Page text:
PROVIDENCE, R.I. (WPRI) — Multiple Rhode Island health care leaders said Thursday they support reinstating an indoor mask mandate statewide as the number of hospitalized coronavirus patients rises to levels not seen since last winter.

There were 226 COVID-19 patients in Rhode Island hospitals as of Monday, the most since Feb. 12, according to R.I. Department of Health data. The department said 42 COVID-19 patients were newly admitted to the hospitals on Monday, the highest one-day total since Feb. 3.

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Gov. Dan McKee has been trying to avoid reimposing a mask mandate, fearful of the effect on the economy and public morale. But in a video message posted to social media on Wednesday, McKee said “all options remain on the table in terms of mitigation strategies, including reinstating an indoor mask mandate.” In the meantime, he urged Rhode Islanders to get vaccine booster shots.

McKee lifted the original mask mandate in May for fully vaccinated Rhode Islanders, but imposed one for K-12 schools in August. At a news conference Thursday afternoon, McKee said he was “not ready” to put a mask mandate in place but is in discussions about it.

Hospital leaders have warned the new coronavirus surge is posing additional burdens on their facilities due to continuing staff shortages and employee burnout after nearly two years fighting the pandemic.

Lifespan spokesperson Jane Bruno said Thursday, “Lifespan fully supports a mandatory indoor mask mandate to stem the spread of COVID-19.” She said some of the organization’s doctors would provide a briefing on the situation later Thursday. Lifespan operates Rhode Island Hospital as well as The Miriam, Newport and Bradley.

The state’s second-largest hospital group, Care New England, was less explicit but noted it has an indoor mask mandate in its own buildings. CNE operates Women & Infants, Kent and Butler.

“As health care workers, with population and individual health at the forefront of everything we do, we believe that all reasonable measures that can be taken to mitigate infection rates should be taken,” said Care New England spokesperson Jess McCarthy.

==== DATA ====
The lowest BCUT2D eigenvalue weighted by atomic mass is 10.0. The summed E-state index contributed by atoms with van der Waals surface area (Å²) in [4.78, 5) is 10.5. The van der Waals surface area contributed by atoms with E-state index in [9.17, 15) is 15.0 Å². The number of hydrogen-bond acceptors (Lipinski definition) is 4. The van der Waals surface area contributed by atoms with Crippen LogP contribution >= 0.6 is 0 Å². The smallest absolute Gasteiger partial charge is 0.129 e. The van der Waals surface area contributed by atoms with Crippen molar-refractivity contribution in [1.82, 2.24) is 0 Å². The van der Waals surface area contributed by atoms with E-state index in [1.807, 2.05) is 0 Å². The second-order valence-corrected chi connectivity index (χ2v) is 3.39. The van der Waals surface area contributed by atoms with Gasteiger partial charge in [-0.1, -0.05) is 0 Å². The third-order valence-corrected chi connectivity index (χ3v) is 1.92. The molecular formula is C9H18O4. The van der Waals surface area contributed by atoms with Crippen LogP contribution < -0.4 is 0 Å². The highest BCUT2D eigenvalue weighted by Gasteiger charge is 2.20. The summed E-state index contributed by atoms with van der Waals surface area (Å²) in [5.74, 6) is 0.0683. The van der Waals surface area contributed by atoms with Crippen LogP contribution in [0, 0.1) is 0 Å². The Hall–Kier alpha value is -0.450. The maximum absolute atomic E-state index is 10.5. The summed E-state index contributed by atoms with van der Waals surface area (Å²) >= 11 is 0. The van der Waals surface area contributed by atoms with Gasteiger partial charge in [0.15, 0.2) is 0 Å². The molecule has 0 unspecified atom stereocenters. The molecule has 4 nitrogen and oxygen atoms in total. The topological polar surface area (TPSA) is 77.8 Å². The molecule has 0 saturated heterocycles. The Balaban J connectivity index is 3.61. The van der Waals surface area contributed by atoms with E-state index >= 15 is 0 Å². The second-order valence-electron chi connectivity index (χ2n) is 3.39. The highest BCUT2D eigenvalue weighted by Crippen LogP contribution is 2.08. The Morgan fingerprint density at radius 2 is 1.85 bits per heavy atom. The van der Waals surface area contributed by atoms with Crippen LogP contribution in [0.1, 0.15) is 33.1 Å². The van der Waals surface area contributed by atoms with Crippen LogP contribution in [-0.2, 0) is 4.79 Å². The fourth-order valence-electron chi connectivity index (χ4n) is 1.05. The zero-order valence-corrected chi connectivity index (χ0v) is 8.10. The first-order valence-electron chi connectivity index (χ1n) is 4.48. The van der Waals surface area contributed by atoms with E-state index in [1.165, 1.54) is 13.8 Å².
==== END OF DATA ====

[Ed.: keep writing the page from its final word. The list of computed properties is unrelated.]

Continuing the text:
“If one considers what we are requiring in our own buildings, all of our staff are required to be vaccinated and masked at all times (both regardless of level of patient contact and masked unless in a room completely alone with the door closed),” she said. “We require strict adherence to both our vaccination and indoor masking requirements as we understand the evidence that supports these measures.”

Michael Souza, CEO of Landmark Medical Center in Woonsocket, said: “Due to the increase in COVID cases as well as the staffing shortages in health care, Landmark supports the reinstatement of the indoor mask mandate.”

Teresa Paiva Weed, president of the Hospital Association of Rhode Island, said in an email: “HARI encourages everyone to get vaccinated and wear masks. HARI would support an indoor mask mandate as an important mitigation policy to help prevent the spread of the coronavirus.”

Steve DeToy, director of government and public affairs at the Rhode Island Medical Society, said the physicians association is “not just calling” for an indoor mask mandate.

“We’re going to raise the roof,” he said, describing mandatory masking as “the only way we’re going to avoid overwhelming the hospital systems again” as COVID and flu cases rise simultaneously.

DeToy said mask usage among Rhode Islanders has dropped from roughly two-thirds to less than 30%. “If you look at the numbers, and you listen to the experts, the reason that our transmission stays so high while our vax rate is No. 2 in the country is because we’ve let our masks down,” DeToy said.

He added, “We know masks work, and for some reason we’re leaving that hand tied behind our back.”

About 72% of Rhode Island’s 1.1 million residents are fully vaccinated, state data shows. In addition, the Health Department said about 214,000 booster or other extra doses have been administered.

Others have strongly opposed reimposing a mask mandate, including a number of Republican state lawmakers. On Thursday, state Rep. Brian Newberry pointed to a photo of multiple top General Assembly Democrats gathered without masks this week for a charity event at Bally’s Twin River.

“I for one am glad to see my Democratic colleagues setting an example of a return to normalcy and refuting the idea masks serve any purpose. Good for them!” Newberry tweeted. “Let’s hope @GovDanMcKee takes note and doesn’t cave to fringe positions pushed for political reasons.”

House Minority Leader Blake Filippi added: “I will mask, or not mask, purely in my own discretion and judgment. No executive order by @GovDanMcKee or regulation by @RIHEALTH will change that.”

Scientific studies have found face masks reduce transmission of COVID-19, but experts have emphasized that higher-quality masks such as N95s and KN95s are significantly more effective than cloth coverings.

In Massachusetts, Gov. Charlie Baker has halted elective surgeries at hospitals that are running short of beds in order to deal with the new COVID spike.

Ted Nesi ( is a Target 12 investigative reporter and 12 News politics/business editor. He co-hosts Newsmakers and writes Nesi’s Notes on Saturdays. Connect with him on Twitter and Facebook